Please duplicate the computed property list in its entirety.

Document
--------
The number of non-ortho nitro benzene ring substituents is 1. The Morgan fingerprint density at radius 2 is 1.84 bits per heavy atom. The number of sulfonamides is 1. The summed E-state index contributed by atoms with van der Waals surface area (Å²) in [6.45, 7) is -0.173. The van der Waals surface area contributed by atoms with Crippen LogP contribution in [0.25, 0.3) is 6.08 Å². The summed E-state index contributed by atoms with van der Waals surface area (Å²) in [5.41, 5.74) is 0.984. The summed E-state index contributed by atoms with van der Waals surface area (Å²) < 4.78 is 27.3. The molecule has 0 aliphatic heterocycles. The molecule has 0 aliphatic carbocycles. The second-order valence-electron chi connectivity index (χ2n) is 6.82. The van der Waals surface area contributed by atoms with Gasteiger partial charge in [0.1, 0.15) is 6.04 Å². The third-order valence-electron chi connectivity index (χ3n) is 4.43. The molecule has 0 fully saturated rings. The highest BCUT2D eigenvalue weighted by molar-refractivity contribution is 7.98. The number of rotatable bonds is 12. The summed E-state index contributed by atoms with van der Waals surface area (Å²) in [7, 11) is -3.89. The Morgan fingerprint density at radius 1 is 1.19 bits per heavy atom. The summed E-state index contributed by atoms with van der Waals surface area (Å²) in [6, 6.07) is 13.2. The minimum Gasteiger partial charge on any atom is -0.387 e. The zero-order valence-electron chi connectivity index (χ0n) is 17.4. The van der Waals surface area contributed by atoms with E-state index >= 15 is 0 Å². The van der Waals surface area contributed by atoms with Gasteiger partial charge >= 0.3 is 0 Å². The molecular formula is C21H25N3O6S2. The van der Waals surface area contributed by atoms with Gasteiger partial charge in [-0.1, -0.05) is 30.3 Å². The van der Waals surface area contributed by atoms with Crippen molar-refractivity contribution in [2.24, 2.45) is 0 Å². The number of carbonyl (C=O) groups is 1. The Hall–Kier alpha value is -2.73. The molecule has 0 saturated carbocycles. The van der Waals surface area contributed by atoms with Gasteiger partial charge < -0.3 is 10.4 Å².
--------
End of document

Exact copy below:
The number of non-ortho nitro benzene ring substituents is 1. The Morgan fingerprint density at radius 2 is 1.84 bits per heavy atom. The number of sulfonamides is 1. The summed E-state index contributed by atoms with van der Waals surface area (Å²) in [6.45, 7) is -0.173. The van der Waals surface area contributed by atoms with Crippen LogP contribution in [0.25, 0.3) is 6.08 Å². The summed E-state index contributed by atoms with van der Waals surface area (Å²) in [5.41, 5.74) is 0.984. The summed E-state index contributed by atoms with van der Waals surface area (Å²) < 4.78 is 27.3. The molecule has 0 aliphatic heterocycles. The molecule has 0 aliphatic carbocycles. The second-order valence-electron chi connectivity index (χ2n) is 6.82. The van der Waals surface area contributed by atoms with Gasteiger partial charge in [0.1, 0.15) is 6.04 Å². The third-order valence-electron chi connectivity index (χ3n) is 4.43. The molecule has 0 fully saturated rings. The highest BCUT2D eigenvalue weighted by molar-refractivity contribution is 7.98. The number of rotatable bonds is 12. The summed E-state index contributed by atoms with van der Waals surface area (Å²) in [7, 11) is -3.89. The Morgan fingerprint density at radius 1 is 1.19 bits per heavy atom. The summed E-state index contributed by atoms with van der Waals surface area (Å²) in [6, 6.07) is 13.2. The minimum Gasteiger partial charge on any atom is -0.387 e. The zero-order valence-electron chi connectivity index (χ0n) is 17.4. The van der Waals surface area contributed by atoms with E-state index >= 15 is 0 Å². The van der Waals surface area contributed by atoms with Gasteiger partial charge >= 0.3 is 0 Å². The molecular formula is C21H25N3O6S2. The van der Waals surface area contributed by atoms with Gasteiger partial charge in [-0.1, -0.05) is 30.3 Å². The van der Waals surface area contributed by atoms with Crippen molar-refractivity contribution in [2.24, 2.45) is 0 Å². The number of carbonyl (C=O) groups is 1. The Hall–Kier alpha value is -2.73. The molecule has 0 saturated carbocycles. The van der Waals surface area contributed by atoms with Gasteiger partial charge < -0.3 is 10.4 Å².